Sarah Teather, MP
The following is a statement by Sarah Teather, a Liberal-Democrat Member of Parliament and former minister, explaining why she voted against the redefinition of marriage in the British Parliament on February 5.
This evening I voted against the second reading of the same-sex marriage bill. It was one of the most difficult decisions I have ever taken. As a life-long liberal and a committed Catholic I spent many months reflecting on this issue in the lead up to the vote. I wanted to explain to people why I took this step.
I have previously taken a very public stance in support of gay equality in a whole range of areas, including supporting civil partnerships legislation in 2004 (which I was very proud to do), voting for all stages of equality legislation passed in the last two parliaments, working with schools to address homophobia and lobbying the Home Office for fairer treatment of gay people seeking asylum from countries where they fear persecution. I feel strongly about these issues and have devoted considerable time to campaigning on such matters over the last ten years.
However, changing the definition of marriage for me raises other more complex issues.
I believe that the link between family life and marriage is important. We know that permanent stable loving relationships between parents are very important for children. Such relationships make it much easier to offer the kind of consistent loving parenting that enables children to grow into healthy happy adults able to play their part in society. I recognise that this kind of stability can exist outside of marriage, but the act of giving and receiving vows in front of others and making a commitment for life is an aid to stability. It is precisely the reason that marriage has formed the basis of family life for thousands of years, and is the reason that the state has historically tried to encourage it.
I also recognise that not all couples who get married have children for a variety of reasons, and similarly that many children are now born outside of marriage. My concern, however, is that by moving to a definition of marriage that no longer requires sexual difference, we will, over time, ultimately decouple the definition of marriage from family life altogether. I doubt that this change will be immediate. It will be gradual, as perceptions of what marriage is and is for shift. But we can already see the foundations for this shift in the debate about same-sex marriage. Those who argue for a change in the law do so by saying that surely marriage is just about love between two people and so is of nobody elses business. Once the concept of marriage has become established in social consciousness as an entirely private matter about love and commitment alone, without any link to family, I fear that it will accelerate changes already occurring that makes family life more unstable. (I should add, that I also suspect it will make marriage ultimately seem irrelevant. After all, how long before gay people begin to say, as many straight couples of my own generation have begun to say, if marriage is just about love, why would I need a piece of paper to prove it?)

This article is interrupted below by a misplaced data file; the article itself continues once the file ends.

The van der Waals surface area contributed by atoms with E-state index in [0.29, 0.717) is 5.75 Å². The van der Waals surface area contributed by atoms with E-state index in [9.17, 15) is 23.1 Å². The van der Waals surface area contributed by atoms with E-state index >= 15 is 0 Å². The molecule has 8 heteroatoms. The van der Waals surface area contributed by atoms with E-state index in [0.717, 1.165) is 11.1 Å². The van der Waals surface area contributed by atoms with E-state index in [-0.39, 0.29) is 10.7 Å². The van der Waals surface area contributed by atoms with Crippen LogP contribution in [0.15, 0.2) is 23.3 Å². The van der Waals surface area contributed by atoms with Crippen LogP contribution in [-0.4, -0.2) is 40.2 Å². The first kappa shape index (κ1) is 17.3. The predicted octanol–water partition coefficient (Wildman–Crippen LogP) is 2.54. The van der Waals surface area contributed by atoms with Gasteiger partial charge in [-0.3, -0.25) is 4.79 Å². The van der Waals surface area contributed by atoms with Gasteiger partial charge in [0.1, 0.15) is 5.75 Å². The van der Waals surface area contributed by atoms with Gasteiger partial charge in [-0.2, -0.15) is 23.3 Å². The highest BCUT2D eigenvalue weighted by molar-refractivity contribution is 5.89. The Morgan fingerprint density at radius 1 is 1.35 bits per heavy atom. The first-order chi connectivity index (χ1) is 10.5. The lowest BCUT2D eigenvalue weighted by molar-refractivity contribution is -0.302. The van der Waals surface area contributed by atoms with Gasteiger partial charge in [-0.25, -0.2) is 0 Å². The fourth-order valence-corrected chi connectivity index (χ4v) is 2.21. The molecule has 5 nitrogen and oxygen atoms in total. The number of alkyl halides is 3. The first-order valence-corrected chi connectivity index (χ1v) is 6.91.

If I felt that the current legal framework left gay couples unprotected, I would be much more inclined to support the proposed legislation. However, the civil partnerships legislation, which I voted for in my first parliament, equalised relationships between same-sex couples before the law, providing the same protections as offered to heterosexual married couples. I felt strongly that it was right to support civil partnerships to ensure that gay people in committed long term relationships are not discriminated against financially and legally and can take part in decisions about their partners health care. Virtually no new protections are offered to same-sex couples on the basis of this legislation on marriage, and any that are could easily be dealt with by amending civil partnership legislation.
The argument in favour of same-sex marriage has mostly centred on rights. But this isnt the only liberal philosophical perspective on the legislation. The more I considered this bill the more I was unsure about the states role. If an important reason for marriage is that it is a space for having and raising children, I can see the relevance for the state being involved in regulating it and encouraging stability for the good of society and for childrens welfare. Similarly, if there is a need for protection of rights to property and rights to make decisions, there are good reasons for the state to provide regulation. But neither of these things is what this legislation is trying to do. In this case, the state is regulating love and commitment alone, between consenting adults, without purpose to anything else. That feels curious to me, as I would normally consider that very much a private matter.
I have found this a difficult decision because of my work previously on gay rights issues, and my judgment is finely balanced. I recognise that others may reflect deeply on these issues and come to a different view, in good faith. But it is my view that where the extra protections offered to same-sex couples are marginal, and where the potential negatives to society over a period of time may be more considerable, I am unable to support the bill.
Although the vote today was subject to a free, unwhipped vote, I understand that my views place me out of step with most of my liberal democrat colleagues and party members. I have not often found myself out of step with party members over the last twenty years. But one of the things that always impresses me about our party is that we are liberal enough to accept that others may hold different views. Our party members hold strong views, but recognise and cherish the space for difference. I am proud of that.
This statement, first published by Catholic Voices , is reprinted with permission.